5 Days of War [Blu-Ray] Renny Harlin

5 Days of War [Blu-Ray] Renny Harlin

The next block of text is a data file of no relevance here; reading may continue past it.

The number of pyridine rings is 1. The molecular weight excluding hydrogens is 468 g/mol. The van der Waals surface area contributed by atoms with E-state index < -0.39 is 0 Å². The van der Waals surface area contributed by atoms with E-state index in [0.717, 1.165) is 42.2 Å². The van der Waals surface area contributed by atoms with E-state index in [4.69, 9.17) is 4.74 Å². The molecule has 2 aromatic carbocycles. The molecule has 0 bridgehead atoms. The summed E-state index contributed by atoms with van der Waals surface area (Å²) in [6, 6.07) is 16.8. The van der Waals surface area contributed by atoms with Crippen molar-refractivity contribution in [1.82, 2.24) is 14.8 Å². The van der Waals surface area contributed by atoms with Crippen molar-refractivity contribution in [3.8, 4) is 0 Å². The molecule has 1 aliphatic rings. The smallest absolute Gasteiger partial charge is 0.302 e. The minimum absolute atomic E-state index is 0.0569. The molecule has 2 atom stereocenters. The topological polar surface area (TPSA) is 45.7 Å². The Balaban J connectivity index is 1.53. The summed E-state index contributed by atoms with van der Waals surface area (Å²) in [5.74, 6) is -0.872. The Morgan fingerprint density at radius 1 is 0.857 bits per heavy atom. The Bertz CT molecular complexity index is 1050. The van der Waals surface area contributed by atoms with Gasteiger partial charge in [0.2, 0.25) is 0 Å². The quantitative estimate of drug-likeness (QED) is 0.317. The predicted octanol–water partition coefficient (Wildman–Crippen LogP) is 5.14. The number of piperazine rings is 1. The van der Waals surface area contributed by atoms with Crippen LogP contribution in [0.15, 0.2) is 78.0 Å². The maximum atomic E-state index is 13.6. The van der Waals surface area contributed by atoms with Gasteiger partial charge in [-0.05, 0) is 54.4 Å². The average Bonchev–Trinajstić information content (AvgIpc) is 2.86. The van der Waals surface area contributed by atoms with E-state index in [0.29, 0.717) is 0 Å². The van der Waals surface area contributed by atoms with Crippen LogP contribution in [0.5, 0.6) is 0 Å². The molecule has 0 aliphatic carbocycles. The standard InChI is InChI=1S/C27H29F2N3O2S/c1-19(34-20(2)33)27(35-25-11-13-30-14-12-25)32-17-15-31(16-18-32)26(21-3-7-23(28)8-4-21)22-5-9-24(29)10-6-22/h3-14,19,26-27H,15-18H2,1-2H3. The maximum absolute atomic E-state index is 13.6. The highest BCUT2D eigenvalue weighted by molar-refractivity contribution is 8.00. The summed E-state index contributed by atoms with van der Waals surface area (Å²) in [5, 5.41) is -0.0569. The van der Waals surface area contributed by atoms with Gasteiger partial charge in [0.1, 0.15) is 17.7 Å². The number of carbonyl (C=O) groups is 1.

Amidst the bounty of swirling helicopter shots and flat, declarative statements, a few titbits of wisdom about war arise in this ersatz Cliffhanger remake set during the conflict between Russia and Georgia. Firstly, a war zone is the ideal place for a man with a tortured soul to work through his demons and establish a new passion for life; it's also a good place to find a comely foreign girl to settle down with. Not to mention, according to 5 Days of War, explosions happen frequently and in slow motion during wartime, giving everyone a really good look at the flying debris and sheer awesomeness of destruction. And while explosions and bullets are loud, they conveniently quiet down when foreign journalists are injured and need to say something profound about the nature of their work. Of course, the most important lesson learned is that it's for more dramatic and upsetting when English-speaking people die, especially when they're on a mission to expose the truth, or whatever. That's the gist of Renny Harlin's stab at important, noble cinema, as its humble and informative ambitions are routinely trumped by whorish, blockbuster direction and hilariously clichéd narrative tropes. Rupert Friend plays the reluctant journalist working through some demons (he watched Heather Graham die in Iraq), which is exacerbated, and confronted by, the escalating tensions between Russia and Georgia, a conflict that was mostly ignored by the Western media in favour of the 2008 Olympic ceremonies. He and a team of plucky journalists reveal evidence of war crimes, while the president of Georgia (Andy Garcia) yells at Dean Cain with an indecipherable accent and a voluptuous local girl (Emmanuelle Chriqui), with no discernable Georgian characteristics, translates conversations and gives our protagonist something to live for (sex). The actual battle sequences and shootouts in the film are handled with the expected propulsion and intensity of Harlin's trademark style, which is fun to look at, but not necessarily appropriate for a story based on a real conflict where actual people were killed. This is particularly evident when the shooting of a nascent bride is filmed in slow motion, with blood gushing out at the camera. But, in its simplest terms, it is easier to watch a movie where the good and bad guys are so easily defined and the end goal is repeated ad naseum; it means you can take bathroom breaks without fear of missing anything important. Beyond some deleted scenes, the only Blu-Ray supplement is a commentary track with Harlin. (Anchor Bay)